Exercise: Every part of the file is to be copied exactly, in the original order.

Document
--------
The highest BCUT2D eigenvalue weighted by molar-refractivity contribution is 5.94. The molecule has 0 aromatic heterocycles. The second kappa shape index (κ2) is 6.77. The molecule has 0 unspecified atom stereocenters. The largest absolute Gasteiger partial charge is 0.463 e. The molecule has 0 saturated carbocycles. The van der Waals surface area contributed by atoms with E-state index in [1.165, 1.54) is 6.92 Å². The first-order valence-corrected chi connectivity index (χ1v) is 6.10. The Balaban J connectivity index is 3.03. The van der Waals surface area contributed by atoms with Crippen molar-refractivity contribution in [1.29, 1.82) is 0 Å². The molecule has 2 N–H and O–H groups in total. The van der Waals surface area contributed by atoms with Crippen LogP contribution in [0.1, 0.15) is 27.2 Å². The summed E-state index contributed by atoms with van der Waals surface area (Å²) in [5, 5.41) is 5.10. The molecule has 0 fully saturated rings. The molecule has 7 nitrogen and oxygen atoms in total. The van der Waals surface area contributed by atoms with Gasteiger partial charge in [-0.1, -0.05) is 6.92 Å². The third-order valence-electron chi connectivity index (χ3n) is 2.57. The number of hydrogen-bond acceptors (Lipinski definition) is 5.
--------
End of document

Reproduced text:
The highest BCUT2D eigenvalue weighted by molar-refractivity contribution is 5.94. The molecule has 0 aromatic heterocycles. The second kappa shape index (κ2) is 6.77. The molecule has 0 unspecified atom stereocenters. The largest absolute Gasteiger partial charge is 0.463 e. The molecule has 0 saturated carbocycles. The van der Waals surface area contributed by atoms with E-state index in [1.165, 1.54) is 6.92 Å². The first-order valence-corrected chi connectivity index (χ1v) is 6.10. The Balaban J connectivity index is 3.03. The van der Waals surface area contributed by atoms with Crippen molar-refractivity contribution in [1.29, 1.82) is 0 Å². The molecule has 2 N–H and O–H groups in total. The van der Waals surface area contributed by atoms with Crippen LogP contribution in [0.1, 0.15) is 27.2 Å². The summed E-state index contributed by atoms with van der Waals surface area (Å²) in [5, 5.41) is 5.10. The molecule has 0 fully saturated rings. The molecule has 7 nitrogen and oxygen atoms in total. The van der Waals surface area contributed by atoms with Gasteiger partial charge in [-0.1, -0.05) is 6.92 Å². The third-order valence-electron chi connectivity index (χ3n) is 2.57. The number of hydrogen-bond acceptors (Lipinski definition) is 5.